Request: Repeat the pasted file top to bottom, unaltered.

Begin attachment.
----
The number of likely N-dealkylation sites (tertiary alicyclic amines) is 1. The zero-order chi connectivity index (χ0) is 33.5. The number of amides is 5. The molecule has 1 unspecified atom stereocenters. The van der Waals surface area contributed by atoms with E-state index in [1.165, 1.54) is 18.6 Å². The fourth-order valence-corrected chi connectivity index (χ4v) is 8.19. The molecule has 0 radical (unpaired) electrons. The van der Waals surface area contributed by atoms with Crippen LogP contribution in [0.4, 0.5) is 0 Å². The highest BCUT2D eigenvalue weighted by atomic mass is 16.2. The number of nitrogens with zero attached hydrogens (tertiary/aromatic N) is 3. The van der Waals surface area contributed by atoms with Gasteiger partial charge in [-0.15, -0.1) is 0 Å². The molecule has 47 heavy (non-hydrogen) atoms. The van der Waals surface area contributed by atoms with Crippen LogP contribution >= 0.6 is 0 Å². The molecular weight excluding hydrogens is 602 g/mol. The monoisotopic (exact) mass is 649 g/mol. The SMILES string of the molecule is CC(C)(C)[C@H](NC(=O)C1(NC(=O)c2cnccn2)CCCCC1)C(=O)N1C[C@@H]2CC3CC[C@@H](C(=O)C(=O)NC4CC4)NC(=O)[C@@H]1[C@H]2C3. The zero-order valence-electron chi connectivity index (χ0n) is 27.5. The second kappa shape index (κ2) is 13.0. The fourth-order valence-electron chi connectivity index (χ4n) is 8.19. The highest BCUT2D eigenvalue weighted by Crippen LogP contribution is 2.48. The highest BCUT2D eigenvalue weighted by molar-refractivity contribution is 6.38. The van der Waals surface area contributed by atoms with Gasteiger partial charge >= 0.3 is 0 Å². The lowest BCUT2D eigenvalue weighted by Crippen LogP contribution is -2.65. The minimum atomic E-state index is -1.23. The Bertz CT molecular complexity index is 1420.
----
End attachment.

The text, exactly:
The number of likely N-dealkylation sites (tertiary alicyclic amines) is 1. The zero-order chi connectivity index (χ0) is 33.5. The number of amides is 5. The molecule has 1 unspecified atom stereocenters. The van der Waals surface area contributed by atoms with E-state index in [1.165, 1.54) is 18.6 Å². The fourth-order valence-corrected chi connectivity index (χ4v) is 8.19. The molecule has 0 radical (unpaired) electrons. The van der Waals surface area contributed by atoms with Crippen LogP contribution in [0.4, 0.5) is 0 Å². The highest BCUT2D eigenvalue weighted by atomic mass is 16.2. The number of nitrogens with zero attached hydrogens (tertiary/aromatic N) is 3. The van der Waals surface area contributed by atoms with Gasteiger partial charge in [-0.15, -0.1) is 0 Å². The molecule has 47 heavy (non-hydrogen) atoms. The van der Waals surface area contributed by atoms with Crippen LogP contribution >= 0.6 is 0 Å². The molecular weight excluding hydrogens is 602 g/mol. The monoisotopic (exact) mass is 649 g/mol. The SMILES string of the molecule is CC(C)(C)[C@H](NC(=O)C1(NC(=O)c2cnccn2)CCCCC1)C(=O)N1C[C@@H]2CC3CC[C@@H](C(=O)C(=O)NC4CC4)NC(=O)[C@@H]1[C@H]2C3. The zero-order valence-electron chi connectivity index (χ0n) is 27.5. The second kappa shape index (κ2) is 13.0. The fourth-order valence-electron chi connectivity index (χ4n) is 8.19. The highest BCUT2D eigenvalue weighted by Crippen LogP contribution is 2.48. The highest BCUT2D eigenvalue weighted by molar-refractivity contribution is 6.38. The van der Waals surface area contributed by atoms with Gasteiger partial charge >= 0.3 is 0 Å². The lowest BCUT2D eigenvalue weighted by Crippen LogP contribution is -2.65. The minimum atomic E-state index is -1.23. The Bertz CT molecular complexity index is 1420.